Do seals have neck bones?

Seals can shoot their necks out in a surprising way. They also flap their necks and some species can bend their necks and form an arch. All this makes us wonder if seals have necks? Yes, seals have neck bones, just like any other normal marine animal.

Usually, when the vertebrae are interlocked and tightly packed, they restrict movement. In seals, the interlocked vertebrae are very loosely packed, which allows them to twist and turn their necks without breaking them. Sometimes it looks like some species don't have necks at all. But they actually have hidden necks. The neck length shoots up when they are hunting or when it's absolutely necessary. We can see seals extending their necks when they are being fed or when they are playing with balls in a seal circus. When they are resting, they retract their necks.

Leopard seals have found a way to entertain themselves. This animal drives away other seals and penguins that reach the shore back into the water. They do this repeatedly without taking a rest until the seals and penguins make it to the shore. They do this to enhance the hunting skills of pups and for recreation.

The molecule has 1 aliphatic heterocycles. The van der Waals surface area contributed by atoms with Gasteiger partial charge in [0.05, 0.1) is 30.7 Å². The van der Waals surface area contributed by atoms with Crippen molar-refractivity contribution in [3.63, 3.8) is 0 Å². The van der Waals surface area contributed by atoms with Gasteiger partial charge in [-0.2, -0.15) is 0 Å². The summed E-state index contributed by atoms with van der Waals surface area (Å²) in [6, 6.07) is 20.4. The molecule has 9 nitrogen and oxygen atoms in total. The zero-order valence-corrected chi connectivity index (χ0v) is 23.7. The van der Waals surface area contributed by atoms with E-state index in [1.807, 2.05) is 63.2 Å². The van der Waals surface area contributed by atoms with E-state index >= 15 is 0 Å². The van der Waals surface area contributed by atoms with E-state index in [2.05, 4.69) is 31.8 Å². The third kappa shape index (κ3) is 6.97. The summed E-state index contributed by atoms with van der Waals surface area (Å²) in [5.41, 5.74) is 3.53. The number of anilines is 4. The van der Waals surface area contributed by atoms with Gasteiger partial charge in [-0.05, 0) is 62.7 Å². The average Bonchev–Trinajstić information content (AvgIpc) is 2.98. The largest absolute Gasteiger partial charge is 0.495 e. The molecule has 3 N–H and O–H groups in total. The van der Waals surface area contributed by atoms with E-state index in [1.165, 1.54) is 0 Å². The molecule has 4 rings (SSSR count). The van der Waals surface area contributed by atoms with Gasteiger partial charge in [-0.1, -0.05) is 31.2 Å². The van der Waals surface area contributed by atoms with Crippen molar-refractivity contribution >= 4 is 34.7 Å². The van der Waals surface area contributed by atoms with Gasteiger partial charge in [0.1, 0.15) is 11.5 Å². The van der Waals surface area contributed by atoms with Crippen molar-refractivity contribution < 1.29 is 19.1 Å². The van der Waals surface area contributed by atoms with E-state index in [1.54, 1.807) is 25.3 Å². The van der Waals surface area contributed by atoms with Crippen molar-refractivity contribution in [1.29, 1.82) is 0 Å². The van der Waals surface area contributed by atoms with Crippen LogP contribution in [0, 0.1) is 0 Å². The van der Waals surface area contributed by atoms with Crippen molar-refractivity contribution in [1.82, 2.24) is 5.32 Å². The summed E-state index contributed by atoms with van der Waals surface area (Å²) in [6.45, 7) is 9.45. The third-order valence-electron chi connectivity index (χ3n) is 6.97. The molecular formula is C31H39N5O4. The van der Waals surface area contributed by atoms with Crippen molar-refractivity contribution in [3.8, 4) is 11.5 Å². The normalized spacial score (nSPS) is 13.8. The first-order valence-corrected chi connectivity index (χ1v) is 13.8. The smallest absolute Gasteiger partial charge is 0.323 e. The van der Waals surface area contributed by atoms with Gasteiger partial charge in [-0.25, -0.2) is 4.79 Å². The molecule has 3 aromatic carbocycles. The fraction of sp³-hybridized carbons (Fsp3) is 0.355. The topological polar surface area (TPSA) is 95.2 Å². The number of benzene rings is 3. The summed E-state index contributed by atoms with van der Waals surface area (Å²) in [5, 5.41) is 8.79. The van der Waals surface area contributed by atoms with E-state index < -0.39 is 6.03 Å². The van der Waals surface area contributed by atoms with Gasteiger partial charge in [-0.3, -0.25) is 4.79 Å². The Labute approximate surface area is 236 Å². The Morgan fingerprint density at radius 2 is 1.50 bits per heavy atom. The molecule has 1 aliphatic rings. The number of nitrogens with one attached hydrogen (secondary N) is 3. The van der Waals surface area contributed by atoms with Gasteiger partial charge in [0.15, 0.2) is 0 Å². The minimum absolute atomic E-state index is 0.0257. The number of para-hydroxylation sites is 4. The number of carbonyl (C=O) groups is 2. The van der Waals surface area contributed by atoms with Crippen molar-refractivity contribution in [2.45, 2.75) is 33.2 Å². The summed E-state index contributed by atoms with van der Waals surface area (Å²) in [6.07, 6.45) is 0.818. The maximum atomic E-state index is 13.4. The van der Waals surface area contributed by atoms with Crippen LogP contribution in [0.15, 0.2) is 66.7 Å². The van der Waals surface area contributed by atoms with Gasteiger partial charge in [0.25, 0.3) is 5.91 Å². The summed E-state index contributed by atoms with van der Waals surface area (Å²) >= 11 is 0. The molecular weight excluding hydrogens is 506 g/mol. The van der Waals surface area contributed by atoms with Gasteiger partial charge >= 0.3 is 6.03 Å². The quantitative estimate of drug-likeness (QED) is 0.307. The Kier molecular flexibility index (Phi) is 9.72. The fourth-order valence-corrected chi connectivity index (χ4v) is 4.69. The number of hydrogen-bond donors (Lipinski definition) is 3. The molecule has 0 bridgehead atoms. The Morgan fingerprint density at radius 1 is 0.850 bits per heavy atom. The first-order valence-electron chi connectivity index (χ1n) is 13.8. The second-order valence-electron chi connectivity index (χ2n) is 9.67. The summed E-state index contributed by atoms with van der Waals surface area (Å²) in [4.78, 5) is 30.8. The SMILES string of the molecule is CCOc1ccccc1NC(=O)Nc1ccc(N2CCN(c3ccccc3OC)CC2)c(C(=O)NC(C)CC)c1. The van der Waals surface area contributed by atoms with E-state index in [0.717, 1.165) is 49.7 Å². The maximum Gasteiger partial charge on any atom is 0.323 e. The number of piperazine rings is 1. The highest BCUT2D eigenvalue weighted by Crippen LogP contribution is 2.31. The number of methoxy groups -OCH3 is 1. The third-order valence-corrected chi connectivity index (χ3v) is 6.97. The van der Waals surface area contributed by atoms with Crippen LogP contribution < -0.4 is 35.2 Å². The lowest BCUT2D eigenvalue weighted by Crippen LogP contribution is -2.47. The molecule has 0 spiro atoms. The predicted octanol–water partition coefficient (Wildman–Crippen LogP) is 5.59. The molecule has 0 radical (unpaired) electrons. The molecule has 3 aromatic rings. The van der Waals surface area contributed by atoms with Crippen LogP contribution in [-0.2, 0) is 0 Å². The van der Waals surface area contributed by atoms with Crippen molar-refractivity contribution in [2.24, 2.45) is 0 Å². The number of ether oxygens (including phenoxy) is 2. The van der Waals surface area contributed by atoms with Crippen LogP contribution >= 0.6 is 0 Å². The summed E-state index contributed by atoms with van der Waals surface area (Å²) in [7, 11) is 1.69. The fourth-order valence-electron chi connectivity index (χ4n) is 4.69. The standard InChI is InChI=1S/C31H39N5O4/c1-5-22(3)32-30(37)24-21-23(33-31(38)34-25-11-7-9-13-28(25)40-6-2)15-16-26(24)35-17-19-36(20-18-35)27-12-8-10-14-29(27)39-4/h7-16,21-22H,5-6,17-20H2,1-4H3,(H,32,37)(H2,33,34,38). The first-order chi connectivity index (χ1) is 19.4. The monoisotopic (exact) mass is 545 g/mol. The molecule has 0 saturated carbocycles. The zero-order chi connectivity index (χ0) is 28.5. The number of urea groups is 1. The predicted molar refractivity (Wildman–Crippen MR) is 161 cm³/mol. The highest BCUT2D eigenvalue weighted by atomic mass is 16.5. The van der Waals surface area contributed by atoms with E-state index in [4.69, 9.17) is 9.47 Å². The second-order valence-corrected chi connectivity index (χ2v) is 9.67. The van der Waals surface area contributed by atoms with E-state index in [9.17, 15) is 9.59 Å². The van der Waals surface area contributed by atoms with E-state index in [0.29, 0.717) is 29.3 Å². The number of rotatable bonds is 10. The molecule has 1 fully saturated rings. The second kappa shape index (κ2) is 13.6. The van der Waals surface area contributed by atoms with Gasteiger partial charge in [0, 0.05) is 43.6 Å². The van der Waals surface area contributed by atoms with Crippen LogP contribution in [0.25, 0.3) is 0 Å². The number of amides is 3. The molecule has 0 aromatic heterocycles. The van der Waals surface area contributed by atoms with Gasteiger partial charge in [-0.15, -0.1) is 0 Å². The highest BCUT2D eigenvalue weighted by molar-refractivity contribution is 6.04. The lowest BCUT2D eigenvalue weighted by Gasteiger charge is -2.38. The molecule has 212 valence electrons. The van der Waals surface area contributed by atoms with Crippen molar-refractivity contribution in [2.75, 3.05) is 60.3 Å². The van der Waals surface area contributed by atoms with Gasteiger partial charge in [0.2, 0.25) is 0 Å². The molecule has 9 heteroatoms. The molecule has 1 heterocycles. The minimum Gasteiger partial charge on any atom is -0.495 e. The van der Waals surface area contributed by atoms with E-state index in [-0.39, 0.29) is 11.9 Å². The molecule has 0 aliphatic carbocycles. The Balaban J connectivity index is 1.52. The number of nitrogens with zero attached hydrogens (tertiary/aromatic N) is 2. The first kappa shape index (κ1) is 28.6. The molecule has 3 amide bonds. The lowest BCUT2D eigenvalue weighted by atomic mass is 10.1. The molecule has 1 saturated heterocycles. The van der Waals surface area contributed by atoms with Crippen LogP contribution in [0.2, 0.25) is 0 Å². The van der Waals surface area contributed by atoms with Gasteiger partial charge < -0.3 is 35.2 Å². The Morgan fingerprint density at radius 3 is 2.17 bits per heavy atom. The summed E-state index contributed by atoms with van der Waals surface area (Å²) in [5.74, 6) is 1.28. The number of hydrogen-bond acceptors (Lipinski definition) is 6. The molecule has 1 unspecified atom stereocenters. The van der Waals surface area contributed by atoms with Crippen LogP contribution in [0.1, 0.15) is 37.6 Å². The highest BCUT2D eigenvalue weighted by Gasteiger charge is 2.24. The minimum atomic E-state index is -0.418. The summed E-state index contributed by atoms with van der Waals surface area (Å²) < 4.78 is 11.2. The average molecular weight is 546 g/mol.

Adult seals are mostly solitary but can be very attached to the young one. Seals can be extremely stressed when their pup is separated from them. These animals only have one pup every year this is why they hardly let the pup out of their sight.

The Department Of Conservation will come rescue seals if they are in danger. The conservation of Antarctic seals is a treaty that prevents leopard seals from being over hunted by humans for their fur coat.

Here at Kidadl, we have carefully created lots of interesting family-friendly facts for everyone to enjoy! If you liked our suggestions for Are seals dangerous? Amazing marine mammals fun facts for kids! then why not take a look at Are crabs arachnids? What are crabs classified as?, or African elephant Vs Asian elephant: Interesting land mammal difference.

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Written by Martha Martins

Bachelor of Arts specializing in Linguistics

Martha Martins picture

Martha MartinsBachelor of Arts specializing in Linguistics

Martha is a full-time creative writer, content strategist, and aspiring screenwriter who communicates complex thoughts and ideas effectively. She has completed her Bachelor's in Linguistics from Nasarawa State University. As an enthusiast of public relations and communication, Martha is well-prepared to substantially impact your organization as your next content writer and strategist. Her dedication to her craft and commitment to delivering high-quality work enables her to create compelling content that resonates with audiences.